Konstantinos Konstantinidis (1856-1930)

Born in Trapezunta (today Trabzon) Pontus in 1856, Konstantinos Konstantinidis was a merchant and one of the first to initiate the movement for an independent Republic of Pontus. He was the president at the Pan-Pontian Congress of the Greeks of Pontus which took place in Marseille between the 22nd of January and the 4th of February 1918. His father was the notable Captain Yorghi Pasha, mayor of Kerasunta (today Giresun). His mother was from the well known Hatzicakouloglou family of Trapezunta. He spent his childhood years in Kerasunta, then moved to Athens to further his studies. He remained in Athens until 1878. At the age of 22 he moved to Marseille to live with his uncle Dionysios who worked as a merchant. He lived with his uncle for 4 years.

In 1883 Konstantinos opened his own merchant company with immediate success. Within a few years he became the biggest exporter of hazelnuts in Marseille and western Europe. At the same time he was responsible for increasing the import and export of all types of dried fruit. During the war years (1914-1918), he helped and supported various people including students of Pontic Greek descent to continue their studies at a time when their parents were being marched to their death by the Kemalists.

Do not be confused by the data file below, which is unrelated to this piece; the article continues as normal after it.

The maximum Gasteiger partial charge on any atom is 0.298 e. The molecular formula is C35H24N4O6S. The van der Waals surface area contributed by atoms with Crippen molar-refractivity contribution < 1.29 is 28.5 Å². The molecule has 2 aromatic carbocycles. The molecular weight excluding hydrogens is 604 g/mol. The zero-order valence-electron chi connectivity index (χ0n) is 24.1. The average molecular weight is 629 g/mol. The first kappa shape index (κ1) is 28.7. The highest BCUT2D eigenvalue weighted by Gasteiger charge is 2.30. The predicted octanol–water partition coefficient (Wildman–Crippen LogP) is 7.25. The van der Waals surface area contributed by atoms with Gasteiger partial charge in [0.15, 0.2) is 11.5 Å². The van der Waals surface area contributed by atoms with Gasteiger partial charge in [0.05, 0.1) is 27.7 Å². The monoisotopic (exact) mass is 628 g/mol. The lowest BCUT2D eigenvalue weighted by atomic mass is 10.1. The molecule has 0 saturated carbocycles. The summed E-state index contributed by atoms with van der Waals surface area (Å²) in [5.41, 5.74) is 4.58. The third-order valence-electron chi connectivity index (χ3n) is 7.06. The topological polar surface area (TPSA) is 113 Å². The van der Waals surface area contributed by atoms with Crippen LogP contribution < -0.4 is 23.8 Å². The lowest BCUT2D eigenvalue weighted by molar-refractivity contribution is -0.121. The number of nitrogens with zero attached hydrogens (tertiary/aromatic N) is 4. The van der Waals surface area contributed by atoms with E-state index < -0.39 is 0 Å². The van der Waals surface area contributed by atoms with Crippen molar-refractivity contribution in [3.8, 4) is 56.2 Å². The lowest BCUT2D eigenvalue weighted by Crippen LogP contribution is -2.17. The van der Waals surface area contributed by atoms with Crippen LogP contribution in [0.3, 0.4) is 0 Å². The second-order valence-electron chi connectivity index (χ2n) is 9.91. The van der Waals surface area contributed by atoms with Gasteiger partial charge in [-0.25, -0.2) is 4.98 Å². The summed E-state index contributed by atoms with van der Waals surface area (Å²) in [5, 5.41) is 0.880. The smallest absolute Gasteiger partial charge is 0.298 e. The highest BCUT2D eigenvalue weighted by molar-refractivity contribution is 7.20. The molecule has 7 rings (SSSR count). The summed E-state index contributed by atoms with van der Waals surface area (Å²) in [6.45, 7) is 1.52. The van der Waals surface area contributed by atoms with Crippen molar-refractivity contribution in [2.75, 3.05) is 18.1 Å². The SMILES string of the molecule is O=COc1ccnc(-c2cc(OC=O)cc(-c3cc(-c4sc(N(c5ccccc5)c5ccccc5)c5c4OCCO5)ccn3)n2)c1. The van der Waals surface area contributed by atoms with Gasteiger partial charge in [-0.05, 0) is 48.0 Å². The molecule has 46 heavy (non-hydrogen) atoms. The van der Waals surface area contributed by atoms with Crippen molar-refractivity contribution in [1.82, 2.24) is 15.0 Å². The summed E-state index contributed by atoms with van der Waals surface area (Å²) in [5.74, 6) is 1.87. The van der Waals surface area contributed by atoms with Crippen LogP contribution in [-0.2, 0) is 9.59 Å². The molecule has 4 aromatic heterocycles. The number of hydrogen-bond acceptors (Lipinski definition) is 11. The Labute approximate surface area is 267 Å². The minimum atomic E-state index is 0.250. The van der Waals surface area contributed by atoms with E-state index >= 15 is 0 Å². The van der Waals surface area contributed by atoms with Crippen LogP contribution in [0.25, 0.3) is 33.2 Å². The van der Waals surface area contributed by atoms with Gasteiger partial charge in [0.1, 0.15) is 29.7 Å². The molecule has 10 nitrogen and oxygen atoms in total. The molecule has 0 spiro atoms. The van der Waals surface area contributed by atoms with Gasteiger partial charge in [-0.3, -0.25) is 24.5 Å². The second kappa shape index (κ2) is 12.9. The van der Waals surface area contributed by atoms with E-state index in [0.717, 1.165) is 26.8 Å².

From 1918 onwards, Konstantinidis become a protagonist in the movement towards an independent Pontus contributing not only with his time but also financially. On October 1917 following the Bolshevik revolution in Russia and the exit of Russian troops from Pontus, Konstantinidis sent letters from Marseilles to Pontic Greeks worldwide to prepare for the common cause. At the same time he appealed to the Entente putting forth a proposition for the formation of an independent Pontic Republic. He sent promotional leaflets comprising the map of Pontus, and in Greek and French text added slogans calling for Pontic Greeks to stand up and demand their right to independence.

Postcard map of the projected Republic of the Pontus, 1917. Source

On the 13th of November 1917, he wrote a letter to the organization Pontos in Athens advising them that he had talks with the Greek Prime Minister Eleftherios Venizelos who was encouraged by the moves towards independence, and in fact gave his support and guaranteed the movement. From the outset, Konstantinidis was keeping the Greek government informed of his work, however as time went by, the Greek Government gradually withdrew their support.

Konstantinidis sent letters to world leaders asking for their support for an independent Pontus and was also advised of such efforts by others worldwide. He was also in close contact with the Greek delegation which took part at the Paris Peace Conference in 1919. Just prior to his death in 1930, Konstantinidis donated 44 pieces of his own valuable artwork to the Greek National Art Gallery. He also donated his extensive book collection to the Aristotelian University of Thessaloniki.

Source: Encyclopaedia of Pontian Hellenism. Malliaris Paedia.



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